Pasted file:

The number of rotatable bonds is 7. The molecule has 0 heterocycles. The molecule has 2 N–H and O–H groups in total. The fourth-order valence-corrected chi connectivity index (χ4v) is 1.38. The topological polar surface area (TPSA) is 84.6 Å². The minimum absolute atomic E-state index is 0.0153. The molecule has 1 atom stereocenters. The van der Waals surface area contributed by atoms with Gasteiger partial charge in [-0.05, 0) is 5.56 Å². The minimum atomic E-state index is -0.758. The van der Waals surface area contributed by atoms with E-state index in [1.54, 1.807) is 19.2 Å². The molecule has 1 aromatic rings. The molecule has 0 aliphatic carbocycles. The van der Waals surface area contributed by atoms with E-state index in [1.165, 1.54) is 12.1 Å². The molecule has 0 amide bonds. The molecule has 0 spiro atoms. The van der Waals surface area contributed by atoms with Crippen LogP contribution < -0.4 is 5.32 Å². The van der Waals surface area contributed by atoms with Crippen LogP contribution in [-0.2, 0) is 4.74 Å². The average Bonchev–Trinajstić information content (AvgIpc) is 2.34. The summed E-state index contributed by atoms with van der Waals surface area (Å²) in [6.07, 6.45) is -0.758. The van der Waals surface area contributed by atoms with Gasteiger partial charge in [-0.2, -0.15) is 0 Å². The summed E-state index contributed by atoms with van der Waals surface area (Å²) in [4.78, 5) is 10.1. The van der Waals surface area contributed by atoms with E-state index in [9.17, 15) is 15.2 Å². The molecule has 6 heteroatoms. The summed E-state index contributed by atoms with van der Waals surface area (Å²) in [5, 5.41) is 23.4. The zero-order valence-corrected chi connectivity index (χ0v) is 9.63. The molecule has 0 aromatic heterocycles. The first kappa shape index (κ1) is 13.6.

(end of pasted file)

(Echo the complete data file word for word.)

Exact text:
The number of rotatable bonds is 7. The molecule has 0 heterocycles. The molecule has 2 N–H and O–H groups in total. The fourth-order valence-corrected chi connectivity index (χ4v) is 1.38. The topological polar surface area (TPSA) is 84.6 Å². The minimum absolute atomic E-state index is 0.0153. The molecule has 1 atom stereocenters. The van der Waals surface area contributed by atoms with Gasteiger partial charge in [-0.05, 0) is 5.56 Å². The minimum atomic E-state index is -0.758. The van der Waals surface area contributed by atoms with E-state index in [1.54, 1.807) is 19.2 Å². The molecule has 1 aromatic rings. The molecule has 0 aliphatic carbocycles. The van der Waals surface area contributed by atoms with E-state index in [1.165, 1.54) is 12.1 Å². The molecule has 0 amide bonds. The molecule has 0 spiro atoms. The van der Waals surface area contributed by atoms with Crippen LogP contribution < -0.4 is 5.32 Å². The van der Waals surface area contributed by atoms with Crippen LogP contribution in [-0.2, 0) is 4.74 Å². The average Bonchev–Trinajstić information content (AvgIpc) is 2.34. The summed E-state index contributed by atoms with van der Waals surface area (Å²) in [6.07, 6.45) is -0.758. The van der Waals surface area contributed by atoms with Gasteiger partial charge in [-0.2, -0.15) is 0 Å². The summed E-state index contributed by atoms with van der Waals surface area (Å²) in [4.78, 5) is 10.1. The van der Waals surface area contributed by atoms with E-state index in [9.17, 15) is 15.2 Å². The molecule has 6 heteroatoms. The summed E-state index contributed by atoms with van der Waals surface area (Å²) in [5, 5.41) is 23.4. The zero-order valence-corrected chi connectivity index (χ0v) is 9.63. The molecule has 0 aromatic heterocycles. The first kappa shape index (κ1) is 13.6.